There was something for every taste and fancy on the bill on this Saturday night at the Media Club. Moving from the bittersweet indie pop of Victoria, Victoria! to the lonesome, atmospheric soul melodies of Chet and the visceral shrieks of Carey Mercer and his experimental quartet Frog Eyes, the evening granted listeners a bounty of musical (and in some cases, theatrical and mythological) performance, while also serving as an impressive showpiece of the diversity of the Vancouver/Victoria indie rock scene.
Opening the proceedings, a soft, laid-back 40 minute set by Chris, Johnny, Joe and Jonah of Victoria, Victoria! saw the group playing to warm appreciation despite a waning stage presence. The resulting effect on the crowd was obvious once Chet took the stage. Patrons chatted and seemed preoccupied and disinterested for the bulk of their set. The disconnection aside, Chet evoked a rusty, nostalgic soundscape thanks to the warbling vocals of Ryan Beattie, some soulful organ work and heavily reverbed guitar licks reminiscent of the Walkmen.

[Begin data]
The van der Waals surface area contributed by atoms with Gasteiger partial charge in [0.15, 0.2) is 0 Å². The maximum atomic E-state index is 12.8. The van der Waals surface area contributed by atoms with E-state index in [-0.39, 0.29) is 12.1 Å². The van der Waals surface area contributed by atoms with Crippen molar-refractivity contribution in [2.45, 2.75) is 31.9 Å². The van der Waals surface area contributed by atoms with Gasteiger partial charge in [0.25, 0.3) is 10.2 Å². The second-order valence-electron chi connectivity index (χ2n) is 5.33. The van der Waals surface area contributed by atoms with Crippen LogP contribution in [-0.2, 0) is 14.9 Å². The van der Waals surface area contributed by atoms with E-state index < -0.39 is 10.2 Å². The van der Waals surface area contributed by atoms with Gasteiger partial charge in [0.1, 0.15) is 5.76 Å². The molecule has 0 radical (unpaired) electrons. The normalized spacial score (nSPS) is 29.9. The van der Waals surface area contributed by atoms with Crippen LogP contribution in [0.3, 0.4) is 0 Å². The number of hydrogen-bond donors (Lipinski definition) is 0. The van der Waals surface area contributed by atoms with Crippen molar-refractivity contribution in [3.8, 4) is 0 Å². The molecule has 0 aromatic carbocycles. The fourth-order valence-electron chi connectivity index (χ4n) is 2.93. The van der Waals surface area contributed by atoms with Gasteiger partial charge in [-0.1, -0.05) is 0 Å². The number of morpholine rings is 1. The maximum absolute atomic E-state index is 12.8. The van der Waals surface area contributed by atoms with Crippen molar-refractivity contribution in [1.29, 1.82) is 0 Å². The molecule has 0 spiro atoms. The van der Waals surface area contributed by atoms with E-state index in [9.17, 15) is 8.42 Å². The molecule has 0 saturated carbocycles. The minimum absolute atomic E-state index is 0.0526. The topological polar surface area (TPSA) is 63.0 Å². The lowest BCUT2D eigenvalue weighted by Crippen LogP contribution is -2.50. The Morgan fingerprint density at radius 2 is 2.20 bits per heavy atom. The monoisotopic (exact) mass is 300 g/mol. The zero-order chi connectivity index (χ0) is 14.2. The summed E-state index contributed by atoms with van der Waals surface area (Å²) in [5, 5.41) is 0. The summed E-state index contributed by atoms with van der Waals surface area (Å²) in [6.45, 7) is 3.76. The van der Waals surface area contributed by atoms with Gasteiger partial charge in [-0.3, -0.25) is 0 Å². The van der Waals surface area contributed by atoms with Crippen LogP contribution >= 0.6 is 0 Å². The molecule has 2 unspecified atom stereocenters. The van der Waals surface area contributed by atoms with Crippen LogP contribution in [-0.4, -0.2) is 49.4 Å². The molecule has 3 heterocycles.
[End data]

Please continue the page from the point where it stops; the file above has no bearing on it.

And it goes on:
Finally it was time for the performance art portion of the show. Frog Eyes’ frontman and centerpiece Carey Mercer, a force on stage, was the antithesis of the tranquil grace emitted by the evening’s earlier acts. His mythology-based, manic and angst-ridden lyrical diatribes demand a fair bit of patience to fully absorb. Mercer guides his devout followers on a theatrical journey through the dark dimensions that are his lyrics, a journey as raucous and volatile as the performer himself. The songs are layered, unsettling collections of melodies resulting from a clashing of disharmonious sound elements. The reaction to Frog Eyes on this night seemed like wonderment bordering on confusion and unease—an uncomfortable and dangerous stew of sound and noise befitting a band with the complexity and intensity of Frog Eyes.